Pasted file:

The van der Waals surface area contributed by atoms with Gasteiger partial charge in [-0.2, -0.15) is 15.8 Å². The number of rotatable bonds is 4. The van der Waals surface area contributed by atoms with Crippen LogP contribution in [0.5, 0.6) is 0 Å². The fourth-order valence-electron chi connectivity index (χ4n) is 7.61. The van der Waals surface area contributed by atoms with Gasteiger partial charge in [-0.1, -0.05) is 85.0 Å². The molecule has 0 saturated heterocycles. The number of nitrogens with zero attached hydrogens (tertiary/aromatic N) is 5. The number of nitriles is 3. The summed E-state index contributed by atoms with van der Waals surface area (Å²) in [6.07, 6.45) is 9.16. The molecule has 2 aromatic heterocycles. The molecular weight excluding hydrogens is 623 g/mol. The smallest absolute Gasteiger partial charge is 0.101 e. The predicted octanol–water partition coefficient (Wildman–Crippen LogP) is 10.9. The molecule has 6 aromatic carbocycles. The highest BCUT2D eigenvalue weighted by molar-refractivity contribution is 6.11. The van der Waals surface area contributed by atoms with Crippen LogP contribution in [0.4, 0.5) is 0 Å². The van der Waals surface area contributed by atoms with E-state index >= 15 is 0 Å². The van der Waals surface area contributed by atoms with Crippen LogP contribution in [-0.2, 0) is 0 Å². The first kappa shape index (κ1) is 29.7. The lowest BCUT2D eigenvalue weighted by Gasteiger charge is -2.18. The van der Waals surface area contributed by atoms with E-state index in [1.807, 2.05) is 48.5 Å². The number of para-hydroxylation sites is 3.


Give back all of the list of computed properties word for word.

The van der Waals surface area contributed by atoms with Gasteiger partial charge in [-0.2, -0.15) is 15.8 Å². The number of rotatable bonds is 4. The van der Waals surface area contributed by atoms with Crippen LogP contribution in [0.5, 0.6) is 0 Å². The fourth-order valence-electron chi connectivity index (χ4n) is 7.61. The van der Waals surface area contributed by atoms with Gasteiger partial charge in [-0.1, -0.05) is 85.0 Å². The molecule has 0 saturated heterocycles. The number of nitrogens with zero attached hydrogens (tertiary/aromatic N) is 5. The number of nitriles is 3. The summed E-state index contributed by atoms with van der Waals surface area (Å²) in [6.07, 6.45) is 9.16. The molecule has 2 aromatic heterocycles. The molecular weight excluding hydrogens is 623 g/mol. The smallest absolute Gasteiger partial charge is 0.101 e. The predicted octanol–water partition coefficient (Wildman–Crippen LogP) is 10.9. The molecule has 6 aromatic carbocycles. The highest BCUT2D eigenvalue weighted by molar-refractivity contribution is 6.11. The van der Waals surface area contributed by atoms with Crippen LogP contribution in [0.4, 0.5) is 0 Å². The van der Waals surface area contributed by atoms with E-state index >= 15 is 0 Å². The van der Waals surface area contributed by atoms with Crippen LogP contribution in [-0.2, 0) is 0 Å². The first kappa shape index (κ1) is 29.7. The lowest BCUT2D eigenvalue weighted by Gasteiger charge is -2.18. The van der Waals surface area contributed by atoms with E-state index in [1.807, 2.05) is 48.5 Å². The number of para-hydroxylation sites is 3.